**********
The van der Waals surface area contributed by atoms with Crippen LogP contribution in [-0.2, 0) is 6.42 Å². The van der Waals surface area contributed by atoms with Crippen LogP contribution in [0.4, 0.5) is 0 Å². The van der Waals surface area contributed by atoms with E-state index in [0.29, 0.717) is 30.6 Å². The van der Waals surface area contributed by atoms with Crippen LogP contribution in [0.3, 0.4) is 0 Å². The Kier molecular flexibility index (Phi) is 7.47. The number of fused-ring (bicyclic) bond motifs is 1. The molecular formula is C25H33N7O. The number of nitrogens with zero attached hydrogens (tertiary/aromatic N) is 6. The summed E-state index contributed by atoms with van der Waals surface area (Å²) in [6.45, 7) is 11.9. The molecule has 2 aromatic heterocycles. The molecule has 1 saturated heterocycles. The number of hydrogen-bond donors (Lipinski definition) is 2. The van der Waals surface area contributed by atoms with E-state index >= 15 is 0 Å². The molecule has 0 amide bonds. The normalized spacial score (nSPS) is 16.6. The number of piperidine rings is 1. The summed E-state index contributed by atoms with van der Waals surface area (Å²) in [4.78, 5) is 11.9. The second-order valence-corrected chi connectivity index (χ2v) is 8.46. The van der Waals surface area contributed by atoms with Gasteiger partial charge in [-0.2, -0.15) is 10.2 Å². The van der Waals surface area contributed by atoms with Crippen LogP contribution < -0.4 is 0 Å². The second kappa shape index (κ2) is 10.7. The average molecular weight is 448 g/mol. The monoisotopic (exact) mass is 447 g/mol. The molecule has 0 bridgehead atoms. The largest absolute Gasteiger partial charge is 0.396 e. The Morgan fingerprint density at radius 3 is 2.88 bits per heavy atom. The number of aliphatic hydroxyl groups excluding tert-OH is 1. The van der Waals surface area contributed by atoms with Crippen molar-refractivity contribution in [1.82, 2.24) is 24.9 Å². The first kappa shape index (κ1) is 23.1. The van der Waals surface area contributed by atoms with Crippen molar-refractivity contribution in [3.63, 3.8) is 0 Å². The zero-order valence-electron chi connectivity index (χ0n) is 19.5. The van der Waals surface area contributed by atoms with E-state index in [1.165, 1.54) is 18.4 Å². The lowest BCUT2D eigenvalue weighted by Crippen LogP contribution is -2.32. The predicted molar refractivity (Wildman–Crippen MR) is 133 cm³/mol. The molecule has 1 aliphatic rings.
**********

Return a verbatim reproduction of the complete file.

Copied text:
The van der Waals surface area contributed by atoms with Crippen LogP contribution in [-0.2, 0) is 6.42 Å². The van der Waals surface area contributed by atoms with Crippen LogP contribution in [0.4, 0.5) is 0 Å². The van der Waals surface area contributed by atoms with E-state index in [0.29, 0.717) is 30.6 Å². The van der Waals surface area contributed by atoms with Crippen LogP contribution in [0.3, 0.4) is 0 Å². The Kier molecular flexibility index (Phi) is 7.47. The number of fused-ring (bicyclic) bond motifs is 1. The molecular formula is C25H33N7O. The number of nitrogens with zero attached hydrogens (tertiary/aromatic N) is 6. The summed E-state index contributed by atoms with van der Waals surface area (Å²) in [6.45, 7) is 11.9. The molecule has 2 aromatic heterocycles. The molecule has 1 saturated heterocycles. The number of hydrogen-bond donors (Lipinski definition) is 2. The van der Waals surface area contributed by atoms with E-state index >= 15 is 0 Å². The molecule has 0 amide bonds. The normalized spacial score (nSPS) is 16.6. The number of piperidine rings is 1. The summed E-state index contributed by atoms with van der Waals surface area (Å²) in [4.78, 5) is 11.9. The second-order valence-corrected chi connectivity index (χ2v) is 8.46. The van der Waals surface area contributed by atoms with Gasteiger partial charge in [-0.2, -0.15) is 10.2 Å². The van der Waals surface area contributed by atoms with Crippen LogP contribution < -0.4 is 0 Å². The second kappa shape index (κ2) is 10.7. The average molecular weight is 448 g/mol. The monoisotopic (exact) mass is 447 g/mol. The molecule has 0 bridgehead atoms. The largest absolute Gasteiger partial charge is 0.396 e. The Morgan fingerprint density at radius 3 is 2.88 bits per heavy atom. The number of aliphatic hydroxyl groups excluding tert-OH is 1. The van der Waals surface area contributed by atoms with Crippen molar-refractivity contribution in [1.82, 2.24) is 24.9 Å². The first kappa shape index (κ1) is 23.1. The van der Waals surface area contributed by atoms with Crippen molar-refractivity contribution in [3.63, 3.8) is 0 Å². The zero-order valence-electron chi connectivity index (χ0n) is 19.5. The van der Waals surface area contributed by atoms with E-state index in [1.165, 1.54) is 18.4 Å². The lowest BCUT2D eigenvalue weighted by Crippen LogP contribution is -2.32. The predicted molar refractivity (Wildman–Crippen MR) is 133 cm³/mol. The molecule has 1 aliphatic rings.